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Art changes Winston-Salem visual artist's life

Art changes Winston-Salem visual artist's life

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Artist

Visual Artist Mahala Sahara Preudhomme stands for a portrait in ARTivity.

Her high school years “never clicked,” visual artist and entrepreneur Mahala Sahara Preudhomme said.

“I was never studious,” Preudhomme said. “I just wasn’t a good student.”

But she comes from an educated and well-traveled family.

“That was No. 1 to my mom,” she said. “You must have an education, and that meant a master’s degree.”

In 2014, Preudhomme graduated from West Forsyth High School in Winston-Salem then attended Forsyth Technical Community College.

While leaving the college after one year of studying for an associate in arts degree, Preudhomme discovered her groove.

“I always had art supplies so I just started drawing in my free time,” she said.

She shared her art work on social media and was encouraged by the positive feedback that people posted. Eventually, she was selling her artwork on social media full time and learning how to do her own marketing and branding.

“Art changed my life,” Preudhomme said.

She is basically a self-taught artist.

Over the past three years, she has lived in Los Angeles, California, Houston, Texas, and traveled throughout the United States.

Before returning to Winston-Salem in early 2019, she drew inspiration to pursue a career as an artist from those travels.

“When I moved around a lot, I also partnered with a sip and paint company, where I was teaching sip and paint classes all over the United States. ... I like to say that was like a huge learning curve in who I became,” she said.

Preudhomme typically does acrylic paintings on canvas but also likes to use Copic and Prisma markers for some of her creations.

“Ideally, I would love long-term just to be doing portraits,” she said. “However, I’ll do anything.”

She uses a lot of bright colors in her paintings, attributing them to her travels to Central America and the Caribbean. Her mother is from Saint Lucia and her father is from Saint John in the Caribbean.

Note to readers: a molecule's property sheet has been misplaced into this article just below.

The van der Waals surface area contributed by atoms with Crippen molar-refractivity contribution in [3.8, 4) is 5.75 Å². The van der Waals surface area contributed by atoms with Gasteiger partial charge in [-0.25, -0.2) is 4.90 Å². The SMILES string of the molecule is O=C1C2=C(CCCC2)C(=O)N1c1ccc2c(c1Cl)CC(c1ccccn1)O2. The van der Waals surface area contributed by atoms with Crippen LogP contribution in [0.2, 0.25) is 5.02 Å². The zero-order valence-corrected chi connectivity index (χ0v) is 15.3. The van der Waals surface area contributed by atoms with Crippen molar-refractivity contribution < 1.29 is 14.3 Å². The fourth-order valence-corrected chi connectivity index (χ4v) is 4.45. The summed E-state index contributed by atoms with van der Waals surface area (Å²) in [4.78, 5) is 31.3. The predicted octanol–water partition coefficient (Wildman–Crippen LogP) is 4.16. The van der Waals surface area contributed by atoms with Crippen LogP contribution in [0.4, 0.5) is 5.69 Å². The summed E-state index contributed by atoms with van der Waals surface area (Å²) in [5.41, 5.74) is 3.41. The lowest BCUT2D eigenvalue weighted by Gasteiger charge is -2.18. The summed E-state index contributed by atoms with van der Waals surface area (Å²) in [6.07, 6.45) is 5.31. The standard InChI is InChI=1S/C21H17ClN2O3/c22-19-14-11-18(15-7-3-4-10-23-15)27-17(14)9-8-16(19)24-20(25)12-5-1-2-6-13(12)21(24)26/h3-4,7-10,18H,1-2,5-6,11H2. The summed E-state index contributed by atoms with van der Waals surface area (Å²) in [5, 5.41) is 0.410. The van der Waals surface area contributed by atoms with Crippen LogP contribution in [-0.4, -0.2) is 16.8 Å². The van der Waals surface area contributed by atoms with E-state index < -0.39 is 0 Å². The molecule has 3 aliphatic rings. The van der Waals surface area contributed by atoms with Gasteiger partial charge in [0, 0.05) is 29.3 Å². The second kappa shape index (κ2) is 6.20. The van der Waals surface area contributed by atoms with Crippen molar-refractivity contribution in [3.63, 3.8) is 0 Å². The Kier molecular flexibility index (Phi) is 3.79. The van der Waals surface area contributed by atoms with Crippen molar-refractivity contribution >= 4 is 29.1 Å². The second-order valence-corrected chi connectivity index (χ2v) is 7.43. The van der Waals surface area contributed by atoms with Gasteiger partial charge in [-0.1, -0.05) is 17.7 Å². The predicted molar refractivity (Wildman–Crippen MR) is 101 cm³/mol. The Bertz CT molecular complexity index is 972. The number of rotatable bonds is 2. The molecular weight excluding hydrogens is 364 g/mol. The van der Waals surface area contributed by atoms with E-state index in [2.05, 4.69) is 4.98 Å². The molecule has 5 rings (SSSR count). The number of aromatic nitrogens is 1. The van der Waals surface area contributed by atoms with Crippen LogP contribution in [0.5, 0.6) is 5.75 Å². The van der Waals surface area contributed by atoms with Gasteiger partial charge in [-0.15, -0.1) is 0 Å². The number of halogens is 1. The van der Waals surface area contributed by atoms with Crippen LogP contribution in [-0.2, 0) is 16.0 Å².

At 24, Preudhomme has turned her love for art into mentoring other local artists who want to start their own business the way she did.

She is also the owner of Sahara Head Wraps, which sells head wraps.

“These head wraps are Afrocentric, Black-women-empowering head wraps. ... I designed this company intentionally to be able to hire women of color models and photographers,” Preudhomme said.

Q: How would you describe your art?

Answer: I would describe my art as vibrant, bold, Afrocentric, and women empowering! I use bright colors to represent my Caribbean heritage and bold lines to create depth in my work. Typically I paint with acrylic paint on canvas, but I also love using markers. As much as I love painting and drawing all types of things, I deeply enjoy creating portraits. Something about capturing people’s facial expressions has always been a passion of mine. I hope to one day have a solo exhibition showcasing strictly headshot (closeup) paintings of women I admire, such as other creatives, mothers, sisters, mentors and everyday heroes.

Q: How have you evolved as an artist?

Answer: Over the past five years I have evolved as an artist while discovering and becoming “ME!” At the age of 20, shortly after starting my art career I moved to Los Angeles, Houston, and back to Winston-Salem. I had opportunities to travel to a majority of the 50 states and to multiple countries throughout the Caribbean, Central and South America. Each year, I have learned and grown tremendously through my travels. The more I traveled the more open-minded I became. Traveling made me learn to adjust to new environments. You learn a lot about yourself being in situations that aren’t always comfortable or are completely new to you. The more I’ve learned about myself, the more comfortable with “me” I become, the more my art translates, because I am being authentically and unapologetically myself.

Q: Who has influenced your art?

Answer: My art is greatly influenced by my emotions. My partners, my family and my friends all deeply contribute to my emotions. I use these emotions of love, anger, fear, pride and freedom to paint each piece of work.

Q: What is your biggest challenge?

Answer: My biggest challenge is staying in a creative space and still managing my orders as a business woman. Creating versus providing customer service, packaging orders, marketing and branding are two completely different vibes. Learning how to have a healthy balance is something I work on each and every day.

Q: What does art do for you?

Answer: Art gives me something to be proud of, something to share, and most importantly motivates me to create the future I want. I was a straight C, D, F student with no goals or dreams growing up. The second I picked up a paintbrush, let’s just say, people now think I was a straight A student.

Q: Any advice for other artists?

Answer: Only put out art that makes you smile.

Fran Daniel writes about artists — visual, musical, literary and more — weekly in relish. Send your story ideas to fdaniel@wsjournal.com or call 336-727-7366.

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